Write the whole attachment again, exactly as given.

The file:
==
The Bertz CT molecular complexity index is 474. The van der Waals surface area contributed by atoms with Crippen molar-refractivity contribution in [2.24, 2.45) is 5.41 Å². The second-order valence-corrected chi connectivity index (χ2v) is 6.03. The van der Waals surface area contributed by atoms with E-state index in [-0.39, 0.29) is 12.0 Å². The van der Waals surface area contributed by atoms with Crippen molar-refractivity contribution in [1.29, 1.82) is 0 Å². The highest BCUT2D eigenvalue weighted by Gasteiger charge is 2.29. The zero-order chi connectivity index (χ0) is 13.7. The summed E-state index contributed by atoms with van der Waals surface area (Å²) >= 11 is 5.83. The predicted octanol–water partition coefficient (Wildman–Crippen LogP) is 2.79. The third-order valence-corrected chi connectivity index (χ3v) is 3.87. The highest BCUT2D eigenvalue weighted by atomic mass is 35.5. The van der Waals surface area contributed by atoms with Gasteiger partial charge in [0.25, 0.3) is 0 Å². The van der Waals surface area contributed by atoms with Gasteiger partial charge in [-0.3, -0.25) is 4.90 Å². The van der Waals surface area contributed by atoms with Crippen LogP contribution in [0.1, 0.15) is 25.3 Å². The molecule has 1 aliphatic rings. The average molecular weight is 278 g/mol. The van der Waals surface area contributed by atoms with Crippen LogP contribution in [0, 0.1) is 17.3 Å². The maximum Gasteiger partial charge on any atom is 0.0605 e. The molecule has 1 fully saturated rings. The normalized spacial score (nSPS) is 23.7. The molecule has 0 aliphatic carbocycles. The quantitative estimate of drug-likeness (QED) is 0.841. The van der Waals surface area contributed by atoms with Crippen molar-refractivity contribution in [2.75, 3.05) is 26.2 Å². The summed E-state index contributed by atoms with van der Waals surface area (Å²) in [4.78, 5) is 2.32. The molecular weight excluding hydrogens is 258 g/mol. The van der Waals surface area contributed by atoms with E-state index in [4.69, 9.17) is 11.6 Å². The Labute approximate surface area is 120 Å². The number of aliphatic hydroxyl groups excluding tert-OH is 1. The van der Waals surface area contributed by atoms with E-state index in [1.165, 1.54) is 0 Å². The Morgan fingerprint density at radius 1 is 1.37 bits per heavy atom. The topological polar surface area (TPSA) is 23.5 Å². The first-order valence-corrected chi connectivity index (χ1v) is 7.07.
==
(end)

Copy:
The Bertz CT molecular complexity index is 474. The van der Waals surface area contributed by atoms with Crippen molar-refractivity contribution in [2.24, 2.45) is 5.41 Å². The second-order valence-corrected chi connectivity index (χ2v) is 6.03. The van der Waals surface area contributed by atoms with E-state index in [-0.39, 0.29) is 12.0 Å². The van der Waals surface area contributed by atoms with Crippen molar-refractivity contribution in [1.29, 1.82) is 0 Å². The highest BCUT2D eigenvalue weighted by Gasteiger charge is 2.29. The zero-order chi connectivity index (χ0) is 13.7. The summed E-state index contributed by atoms with van der Waals surface area (Å²) >= 11 is 5.83. The predicted octanol–water partition coefficient (Wildman–Crippen LogP) is 2.79. The third-order valence-corrected chi connectivity index (χ3v) is 3.87. The highest BCUT2D eigenvalue weighted by atomic mass is 35.5. The van der Waals surface area contributed by atoms with Gasteiger partial charge in [0.25, 0.3) is 0 Å². The van der Waals surface area contributed by atoms with Gasteiger partial charge in [-0.3, -0.25) is 4.90 Å². The van der Waals surface area contributed by atoms with Crippen LogP contribution in [0.1, 0.15) is 25.3 Å². The molecule has 1 aliphatic rings. The average molecular weight is 278 g/mol. The van der Waals surface area contributed by atoms with Crippen LogP contribution in [0, 0.1) is 17.3 Å². The maximum Gasteiger partial charge on any atom is 0.0605 e. The molecule has 1 fully saturated rings. The normalized spacial score (nSPS) is 23.7. The molecule has 0 aliphatic carbocycles. The quantitative estimate of drug-likeness (QED) is 0.841. The van der Waals surface area contributed by atoms with Crippen molar-refractivity contribution in [2.75, 3.05) is 26.2 Å². The summed E-state index contributed by atoms with van der Waals surface area (Å²) in [4.78, 5) is 2.32. The molecular weight excluding hydrogens is 258 g/mol. The van der Waals surface area contributed by atoms with E-state index in [4.69, 9.17) is 11.6 Å². The Labute approximate surface area is 120 Å². The number of aliphatic hydroxyl groups excluding tert-OH is 1. The van der Waals surface area contributed by atoms with E-state index in [1.165, 1.54) is 0 Å². The Morgan fingerprint density at radius 1 is 1.37 bits per heavy atom. The topological polar surface area (TPSA) is 23.5 Å². The first-order valence-corrected chi connectivity index (χ1v) is 7.07.